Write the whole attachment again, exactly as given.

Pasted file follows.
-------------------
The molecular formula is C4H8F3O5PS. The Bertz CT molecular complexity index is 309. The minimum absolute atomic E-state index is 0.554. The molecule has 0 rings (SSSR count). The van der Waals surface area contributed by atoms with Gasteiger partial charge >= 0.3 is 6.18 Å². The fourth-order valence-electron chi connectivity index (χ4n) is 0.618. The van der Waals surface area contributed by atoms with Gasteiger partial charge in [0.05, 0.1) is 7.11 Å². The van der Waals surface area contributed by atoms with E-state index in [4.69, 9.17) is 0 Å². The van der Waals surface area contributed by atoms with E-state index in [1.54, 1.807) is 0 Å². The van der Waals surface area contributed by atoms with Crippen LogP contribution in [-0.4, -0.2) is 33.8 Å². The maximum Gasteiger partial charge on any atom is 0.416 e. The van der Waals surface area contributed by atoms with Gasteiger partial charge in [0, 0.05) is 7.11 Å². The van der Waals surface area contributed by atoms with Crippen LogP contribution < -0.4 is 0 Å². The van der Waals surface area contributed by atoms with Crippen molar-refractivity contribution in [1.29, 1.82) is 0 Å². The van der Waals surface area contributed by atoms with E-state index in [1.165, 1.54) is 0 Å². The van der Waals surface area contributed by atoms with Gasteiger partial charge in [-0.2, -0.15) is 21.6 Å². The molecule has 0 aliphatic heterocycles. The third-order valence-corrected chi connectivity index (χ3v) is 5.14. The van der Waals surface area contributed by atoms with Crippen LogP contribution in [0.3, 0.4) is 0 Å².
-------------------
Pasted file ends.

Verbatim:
The molecular formula is C4H8F3O5PS. The Bertz CT molecular complexity index is 309. The minimum absolute atomic E-state index is 0.554. The molecule has 0 rings (SSSR count). The van der Waals surface area contributed by atoms with Gasteiger partial charge >= 0.3 is 6.18 Å². The fourth-order valence-electron chi connectivity index (χ4n) is 0.618. The van der Waals surface area contributed by atoms with Gasteiger partial charge in [0.05, 0.1) is 7.11 Å². The van der Waals surface area contributed by atoms with E-state index in [4.69, 9.17) is 0 Å². The van der Waals surface area contributed by atoms with E-state index in [1.54, 1.807) is 0 Å². The van der Waals surface area contributed by atoms with Crippen LogP contribution in [-0.4, -0.2) is 33.8 Å². The maximum Gasteiger partial charge on any atom is 0.416 e. The van der Waals surface area contributed by atoms with Gasteiger partial charge in [0, 0.05) is 7.11 Å². The van der Waals surface area contributed by atoms with Crippen LogP contribution < -0.4 is 0 Å². The van der Waals surface area contributed by atoms with Crippen molar-refractivity contribution in [1.29, 1.82) is 0 Å². The van der Waals surface area contributed by atoms with E-state index in [1.165, 1.54) is 0 Å². The van der Waals surface area contributed by atoms with Gasteiger partial charge in [-0.2, -0.15) is 21.6 Å². The molecule has 0 aliphatic heterocycles. The third-order valence-corrected chi connectivity index (χ3v) is 5.14. The van der Waals surface area contributed by atoms with Crippen LogP contribution in [0.3, 0.4) is 0 Å².